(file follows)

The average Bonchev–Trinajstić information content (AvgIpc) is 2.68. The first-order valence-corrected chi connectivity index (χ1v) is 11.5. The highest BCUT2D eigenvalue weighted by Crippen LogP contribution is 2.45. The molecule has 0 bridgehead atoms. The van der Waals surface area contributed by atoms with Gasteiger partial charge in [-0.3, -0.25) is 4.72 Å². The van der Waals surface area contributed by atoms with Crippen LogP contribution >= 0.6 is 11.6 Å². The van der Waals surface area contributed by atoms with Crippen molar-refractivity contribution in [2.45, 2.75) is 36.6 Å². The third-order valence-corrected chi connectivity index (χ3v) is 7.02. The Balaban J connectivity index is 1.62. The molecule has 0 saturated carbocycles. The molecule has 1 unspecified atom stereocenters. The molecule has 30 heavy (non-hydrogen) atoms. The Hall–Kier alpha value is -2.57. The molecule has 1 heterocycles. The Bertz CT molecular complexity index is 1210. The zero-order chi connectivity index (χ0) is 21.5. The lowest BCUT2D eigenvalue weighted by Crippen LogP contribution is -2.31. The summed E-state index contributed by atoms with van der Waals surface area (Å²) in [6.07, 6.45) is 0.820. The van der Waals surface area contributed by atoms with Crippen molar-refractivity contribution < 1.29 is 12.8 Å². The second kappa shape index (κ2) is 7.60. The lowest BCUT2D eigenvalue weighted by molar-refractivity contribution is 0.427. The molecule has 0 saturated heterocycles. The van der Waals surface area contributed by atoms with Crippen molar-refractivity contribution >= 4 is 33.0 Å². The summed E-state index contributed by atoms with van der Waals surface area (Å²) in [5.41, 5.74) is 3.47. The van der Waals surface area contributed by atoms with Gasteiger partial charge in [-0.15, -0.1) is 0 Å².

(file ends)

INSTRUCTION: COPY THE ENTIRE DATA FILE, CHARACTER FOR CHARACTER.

The average Bonchev–Trinajstić information content (AvgIpc) is 2.68. The first-order valence-corrected chi connectivity index (χ1v) is 11.5. The highest BCUT2D eigenvalue weighted by Crippen LogP contribution is 2.45. The molecule has 0 bridgehead atoms. The van der Waals surface area contributed by atoms with Gasteiger partial charge in [-0.3, -0.25) is 4.72 Å². The van der Waals surface area contributed by atoms with Crippen LogP contribution >= 0.6 is 11.6 Å². The van der Waals surface area contributed by atoms with Crippen molar-refractivity contribution in [2.45, 2.75) is 36.6 Å². The third-order valence-corrected chi connectivity index (χ3v) is 7.02. The Balaban J connectivity index is 1.62. The molecule has 0 saturated carbocycles. The molecule has 1 unspecified atom stereocenters. The molecule has 30 heavy (non-hydrogen) atoms. The Hall–Kier alpha value is -2.57. The molecule has 1 heterocycles. The Bertz CT molecular complexity index is 1210. The zero-order chi connectivity index (χ0) is 21.5. The lowest BCUT2D eigenvalue weighted by Crippen LogP contribution is -2.31. The summed E-state index contributed by atoms with van der Waals surface area (Å²) in [6.07, 6.45) is 0.820. The van der Waals surface area contributed by atoms with Crippen molar-refractivity contribution < 1.29 is 12.8 Å². The second kappa shape index (κ2) is 7.60. The lowest BCUT2D eigenvalue weighted by molar-refractivity contribution is 0.427. The molecule has 0 saturated heterocycles. The van der Waals surface area contributed by atoms with Crippen molar-refractivity contribution >= 4 is 33.0 Å². The summed E-state index contributed by atoms with van der Waals surface area (Å²) in [5.41, 5.74) is 3.47. The van der Waals surface area contributed by atoms with Gasteiger partial charge in [-0.15, -0.1) is 0 Å².